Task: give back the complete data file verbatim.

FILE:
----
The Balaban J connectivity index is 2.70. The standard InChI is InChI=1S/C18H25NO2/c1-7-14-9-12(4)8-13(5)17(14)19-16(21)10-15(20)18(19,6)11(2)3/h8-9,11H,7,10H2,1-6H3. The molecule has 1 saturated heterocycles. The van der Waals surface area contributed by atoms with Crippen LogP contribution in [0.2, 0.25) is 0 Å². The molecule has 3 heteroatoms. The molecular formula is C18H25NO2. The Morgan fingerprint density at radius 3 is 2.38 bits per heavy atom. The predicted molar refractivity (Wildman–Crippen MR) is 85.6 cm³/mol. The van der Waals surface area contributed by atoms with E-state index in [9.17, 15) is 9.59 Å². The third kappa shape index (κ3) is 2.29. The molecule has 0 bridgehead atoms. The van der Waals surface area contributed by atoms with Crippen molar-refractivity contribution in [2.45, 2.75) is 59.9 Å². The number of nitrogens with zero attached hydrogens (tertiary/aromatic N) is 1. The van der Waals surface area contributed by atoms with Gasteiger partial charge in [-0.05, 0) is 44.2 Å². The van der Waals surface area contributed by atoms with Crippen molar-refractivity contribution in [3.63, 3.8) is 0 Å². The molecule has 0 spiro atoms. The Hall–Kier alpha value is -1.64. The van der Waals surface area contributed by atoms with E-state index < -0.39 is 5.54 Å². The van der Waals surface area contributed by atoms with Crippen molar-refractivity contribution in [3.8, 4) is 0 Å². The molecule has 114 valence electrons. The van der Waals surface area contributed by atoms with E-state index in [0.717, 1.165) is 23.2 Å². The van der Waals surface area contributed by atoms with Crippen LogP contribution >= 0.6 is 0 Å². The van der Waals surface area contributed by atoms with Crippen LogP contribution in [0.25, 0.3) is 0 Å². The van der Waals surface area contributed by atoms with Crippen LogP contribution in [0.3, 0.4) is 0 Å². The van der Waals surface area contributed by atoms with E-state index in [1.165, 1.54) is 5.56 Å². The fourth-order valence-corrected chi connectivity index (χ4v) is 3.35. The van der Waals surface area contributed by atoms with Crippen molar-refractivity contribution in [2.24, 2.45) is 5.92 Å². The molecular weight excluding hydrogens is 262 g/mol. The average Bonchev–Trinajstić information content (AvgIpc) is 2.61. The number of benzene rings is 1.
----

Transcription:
The Balaban J connectivity index is 2.70. The standard InChI is InChI=1S/C18H25NO2/c1-7-14-9-12(4)8-13(5)17(14)19-16(21)10-15(20)18(19,6)11(2)3/h8-9,11H,7,10H2,1-6H3. The molecule has 1 saturated heterocycles. The van der Waals surface area contributed by atoms with Crippen LogP contribution in [0.2, 0.25) is 0 Å². The molecule has 3 heteroatoms. The molecular formula is C18H25NO2. The Morgan fingerprint density at radius 3 is 2.38 bits per heavy atom. The predicted molar refractivity (Wildman–Crippen MR) is 85.6 cm³/mol. The van der Waals surface area contributed by atoms with E-state index in [9.17, 15) is 9.59 Å². The third kappa shape index (κ3) is 2.29. The molecule has 0 bridgehead atoms. The van der Waals surface area contributed by atoms with Crippen molar-refractivity contribution in [2.45, 2.75) is 59.9 Å². The number of nitrogens with zero attached hydrogens (tertiary/aromatic N) is 1. The van der Waals surface area contributed by atoms with Gasteiger partial charge in [-0.05, 0) is 44.2 Å². The van der Waals surface area contributed by atoms with Crippen molar-refractivity contribution in [3.63, 3.8) is 0 Å². The molecule has 0 spiro atoms. The Hall–Kier alpha value is -1.64. The van der Waals surface area contributed by atoms with E-state index < -0.39 is 5.54 Å². The van der Waals surface area contributed by atoms with Crippen molar-refractivity contribution in [3.8, 4) is 0 Å². The molecule has 114 valence electrons. The van der Waals surface area contributed by atoms with E-state index in [0.717, 1.165) is 23.2 Å². The van der Waals surface area contributed by atoms with Crippen LogP contribution >= 0.6 is 0 Å². The van der Waals surface area contributed by atoms with Crippen LogP contribution in [0.25, 0.3) is 0 Å². The van der Waals surface area contributed by atoms with Crippen LogP contribution in [0.3, 0.4) is 0 Å². The van der Waals surface area contributed by atoms with E-state index in [1.165, 1.54) is 5.56 Å². The fourth-order valence-corrected chi connectivity index (χ4v) is 3.35. The van der Waals surface area contributed by atoms with Crippen molar-refractivity contribution in [2.24, 2.45) is 5.92 Å². The molecular weight excluding hydrogens is 262 g/mol. The average Bonchev–Trinajstić information content (AvgIpc) is 2.61. The number of benzene rings is 1.